Dang. From his radio show a few minutes ago:
"All I ever wanted to be was a newspaper writer," he said, which is likely not something that anyone under the age of 30 will ever say again. "This other stuff is great, but I don't care about it," he continued. "In my mind that's what it says on the headstone, it says 'newspaper guy.' "
But he also said he signed the papers to take the Post's buyout last night, after working here for, I believe, 29 years. He said he still might contract with The Post to do his Talking Points videos and his Page 2 excerpts, and he said some people in the leadership asked him to stay but didn't really insist, and even though he'll keep doing PTI and the radio show and MNF, he said he feared he'd never have the moral high ground again.
He has seven days to reconsider, but he said "I'll have somebody kidnap me and tie me down so I don't change my mind." And, as any longtime listeners would expect, he was plenty wistful when discussing what happened yesterday.
"There was not enough wine in the world, there wasn't, not last night," he said. "I'm watching 'Idol,' and I'm thinking about all these things, and I don't know who I'm supposed to talk to about this....It just feels odd. It feels odd and it feels bad. It doesn't feel sad, there's no sadness to it, it just feels wrong."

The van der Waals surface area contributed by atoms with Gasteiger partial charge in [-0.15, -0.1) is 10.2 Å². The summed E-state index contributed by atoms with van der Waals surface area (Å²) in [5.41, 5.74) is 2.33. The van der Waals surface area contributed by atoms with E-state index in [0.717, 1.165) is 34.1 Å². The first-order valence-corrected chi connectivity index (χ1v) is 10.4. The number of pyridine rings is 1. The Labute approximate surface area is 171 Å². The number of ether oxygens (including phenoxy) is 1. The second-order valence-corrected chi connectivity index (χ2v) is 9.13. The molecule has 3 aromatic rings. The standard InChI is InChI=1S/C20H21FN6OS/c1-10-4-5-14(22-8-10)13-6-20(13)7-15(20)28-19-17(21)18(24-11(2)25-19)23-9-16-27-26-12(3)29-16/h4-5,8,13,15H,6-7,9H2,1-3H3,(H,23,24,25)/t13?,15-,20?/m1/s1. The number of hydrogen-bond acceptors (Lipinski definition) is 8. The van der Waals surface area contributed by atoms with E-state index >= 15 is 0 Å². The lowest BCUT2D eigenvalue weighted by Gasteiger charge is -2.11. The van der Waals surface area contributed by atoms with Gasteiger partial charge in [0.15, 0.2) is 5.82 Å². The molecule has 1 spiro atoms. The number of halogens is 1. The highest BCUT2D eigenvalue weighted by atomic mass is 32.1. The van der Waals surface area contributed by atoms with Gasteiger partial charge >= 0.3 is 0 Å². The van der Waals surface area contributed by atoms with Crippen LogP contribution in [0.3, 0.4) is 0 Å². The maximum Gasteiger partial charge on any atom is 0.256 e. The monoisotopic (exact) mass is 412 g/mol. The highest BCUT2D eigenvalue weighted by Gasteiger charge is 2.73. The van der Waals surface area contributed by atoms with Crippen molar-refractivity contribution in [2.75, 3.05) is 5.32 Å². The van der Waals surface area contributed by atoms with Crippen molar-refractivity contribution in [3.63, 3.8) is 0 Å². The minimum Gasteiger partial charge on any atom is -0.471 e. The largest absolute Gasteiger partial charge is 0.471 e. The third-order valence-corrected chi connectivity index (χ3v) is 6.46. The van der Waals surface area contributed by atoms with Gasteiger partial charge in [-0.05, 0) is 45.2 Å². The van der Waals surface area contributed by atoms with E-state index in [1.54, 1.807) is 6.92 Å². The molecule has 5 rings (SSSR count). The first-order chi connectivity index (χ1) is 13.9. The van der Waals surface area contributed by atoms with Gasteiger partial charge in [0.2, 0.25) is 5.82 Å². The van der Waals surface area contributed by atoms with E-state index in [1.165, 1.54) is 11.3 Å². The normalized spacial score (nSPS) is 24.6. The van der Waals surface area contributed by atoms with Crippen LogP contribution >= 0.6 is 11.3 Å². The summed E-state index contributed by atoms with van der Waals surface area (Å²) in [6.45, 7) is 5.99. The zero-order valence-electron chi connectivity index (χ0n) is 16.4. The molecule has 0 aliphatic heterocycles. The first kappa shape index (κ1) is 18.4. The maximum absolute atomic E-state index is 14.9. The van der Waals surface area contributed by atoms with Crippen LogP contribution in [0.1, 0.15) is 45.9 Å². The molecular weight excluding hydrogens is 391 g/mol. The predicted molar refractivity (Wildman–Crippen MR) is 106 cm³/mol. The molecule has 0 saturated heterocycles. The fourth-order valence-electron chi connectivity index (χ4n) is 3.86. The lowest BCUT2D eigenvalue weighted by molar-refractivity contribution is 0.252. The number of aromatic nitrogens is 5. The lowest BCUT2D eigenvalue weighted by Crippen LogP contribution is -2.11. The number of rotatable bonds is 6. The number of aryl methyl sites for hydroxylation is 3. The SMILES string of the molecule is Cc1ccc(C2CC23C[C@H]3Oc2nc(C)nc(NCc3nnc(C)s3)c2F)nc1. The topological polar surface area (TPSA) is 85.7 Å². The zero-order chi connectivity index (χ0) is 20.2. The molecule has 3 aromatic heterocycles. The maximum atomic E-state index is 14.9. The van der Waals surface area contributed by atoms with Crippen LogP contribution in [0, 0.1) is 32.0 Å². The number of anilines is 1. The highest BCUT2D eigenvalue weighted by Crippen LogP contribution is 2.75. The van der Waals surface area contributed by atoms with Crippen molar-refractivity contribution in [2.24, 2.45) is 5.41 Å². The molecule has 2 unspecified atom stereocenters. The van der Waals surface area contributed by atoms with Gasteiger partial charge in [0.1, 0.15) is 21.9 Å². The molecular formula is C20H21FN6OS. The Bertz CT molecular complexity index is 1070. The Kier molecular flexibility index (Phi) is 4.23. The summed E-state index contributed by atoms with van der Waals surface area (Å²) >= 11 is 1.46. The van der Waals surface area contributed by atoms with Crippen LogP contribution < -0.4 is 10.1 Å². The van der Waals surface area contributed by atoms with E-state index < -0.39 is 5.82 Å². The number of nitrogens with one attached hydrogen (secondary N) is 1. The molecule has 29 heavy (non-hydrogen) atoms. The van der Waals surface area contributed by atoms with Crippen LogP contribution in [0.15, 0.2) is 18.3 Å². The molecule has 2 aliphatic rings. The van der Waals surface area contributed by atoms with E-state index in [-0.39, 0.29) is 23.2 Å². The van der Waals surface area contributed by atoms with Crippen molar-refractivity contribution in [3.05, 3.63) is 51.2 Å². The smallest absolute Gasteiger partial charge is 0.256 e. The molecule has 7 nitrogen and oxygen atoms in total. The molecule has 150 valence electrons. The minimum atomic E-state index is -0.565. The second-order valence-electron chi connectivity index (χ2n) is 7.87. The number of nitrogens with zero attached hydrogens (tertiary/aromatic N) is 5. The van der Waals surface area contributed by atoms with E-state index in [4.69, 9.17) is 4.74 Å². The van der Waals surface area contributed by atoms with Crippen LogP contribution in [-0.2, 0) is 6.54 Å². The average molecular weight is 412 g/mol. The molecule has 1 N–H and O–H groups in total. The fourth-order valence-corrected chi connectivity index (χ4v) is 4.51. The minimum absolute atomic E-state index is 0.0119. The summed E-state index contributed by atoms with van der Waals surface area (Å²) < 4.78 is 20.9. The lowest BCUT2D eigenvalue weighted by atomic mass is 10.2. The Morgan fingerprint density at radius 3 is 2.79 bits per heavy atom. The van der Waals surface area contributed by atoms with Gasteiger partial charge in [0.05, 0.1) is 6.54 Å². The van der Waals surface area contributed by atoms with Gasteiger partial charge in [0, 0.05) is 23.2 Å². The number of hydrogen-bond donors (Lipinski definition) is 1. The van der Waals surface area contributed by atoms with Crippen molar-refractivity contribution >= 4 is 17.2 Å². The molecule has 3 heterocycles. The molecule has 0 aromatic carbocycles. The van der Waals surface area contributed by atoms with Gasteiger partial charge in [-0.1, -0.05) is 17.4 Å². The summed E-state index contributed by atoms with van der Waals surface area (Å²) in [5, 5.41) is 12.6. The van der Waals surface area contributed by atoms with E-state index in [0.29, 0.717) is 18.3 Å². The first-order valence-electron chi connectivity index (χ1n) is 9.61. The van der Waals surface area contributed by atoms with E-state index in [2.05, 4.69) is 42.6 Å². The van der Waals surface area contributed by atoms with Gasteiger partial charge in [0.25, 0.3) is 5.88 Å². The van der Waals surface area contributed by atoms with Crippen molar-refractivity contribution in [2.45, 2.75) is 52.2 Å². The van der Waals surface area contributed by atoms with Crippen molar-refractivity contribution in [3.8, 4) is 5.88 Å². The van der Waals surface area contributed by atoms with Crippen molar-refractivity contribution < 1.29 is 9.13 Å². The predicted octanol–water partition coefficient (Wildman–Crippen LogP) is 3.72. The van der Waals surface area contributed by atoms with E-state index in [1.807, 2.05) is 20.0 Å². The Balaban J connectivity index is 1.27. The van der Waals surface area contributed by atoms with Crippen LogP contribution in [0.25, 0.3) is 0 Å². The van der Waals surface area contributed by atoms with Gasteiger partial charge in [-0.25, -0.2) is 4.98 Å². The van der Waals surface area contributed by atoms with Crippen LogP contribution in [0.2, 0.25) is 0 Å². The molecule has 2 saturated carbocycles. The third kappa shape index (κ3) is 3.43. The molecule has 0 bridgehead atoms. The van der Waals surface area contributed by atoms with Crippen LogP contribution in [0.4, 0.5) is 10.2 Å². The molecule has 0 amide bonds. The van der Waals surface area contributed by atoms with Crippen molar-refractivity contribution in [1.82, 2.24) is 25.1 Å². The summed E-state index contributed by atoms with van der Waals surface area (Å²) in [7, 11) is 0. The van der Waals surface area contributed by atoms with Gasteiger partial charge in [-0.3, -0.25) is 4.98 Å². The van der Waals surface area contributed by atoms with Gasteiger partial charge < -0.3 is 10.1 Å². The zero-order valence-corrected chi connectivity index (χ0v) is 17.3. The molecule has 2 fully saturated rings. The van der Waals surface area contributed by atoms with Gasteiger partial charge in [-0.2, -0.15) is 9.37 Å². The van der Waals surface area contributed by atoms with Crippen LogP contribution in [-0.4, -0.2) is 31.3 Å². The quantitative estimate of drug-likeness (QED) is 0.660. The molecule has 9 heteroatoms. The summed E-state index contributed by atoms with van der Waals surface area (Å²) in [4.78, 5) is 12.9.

He also said "the Web site is sort of the future on some level," which I guess might be accurate, on some level, maybe. Then again, newsprint might make a dramatic comeback.
And no, I'm not happy. I've said this before, in several contexts, but when I moved from Newark, Del. to D.C. in 1998 as a miserable non-profit researcher who had never lived in a major media market, suddenly I was reading Kornheiser, Wilbon, Boswell, Jenkins and all the rest every day, and I was amazed. It was impossible for me to get my non-profit research done, because I spent all morning reading The Post sports section, before the Web was sort of the future. It absolutely made me want to leave non-profit research and become some manner of sportswriter, although first I decided to sell cheese for a while. But this paper's Sports section in the late '90s, and presumably for years and years before that, was something pretty special that actually made you anxious to open that stupid plastic bag in the morning.
Either way, will try to dig up some "Best Of" over the next few days, if the Web site poobahs don't beat me to it, since they're the future and all.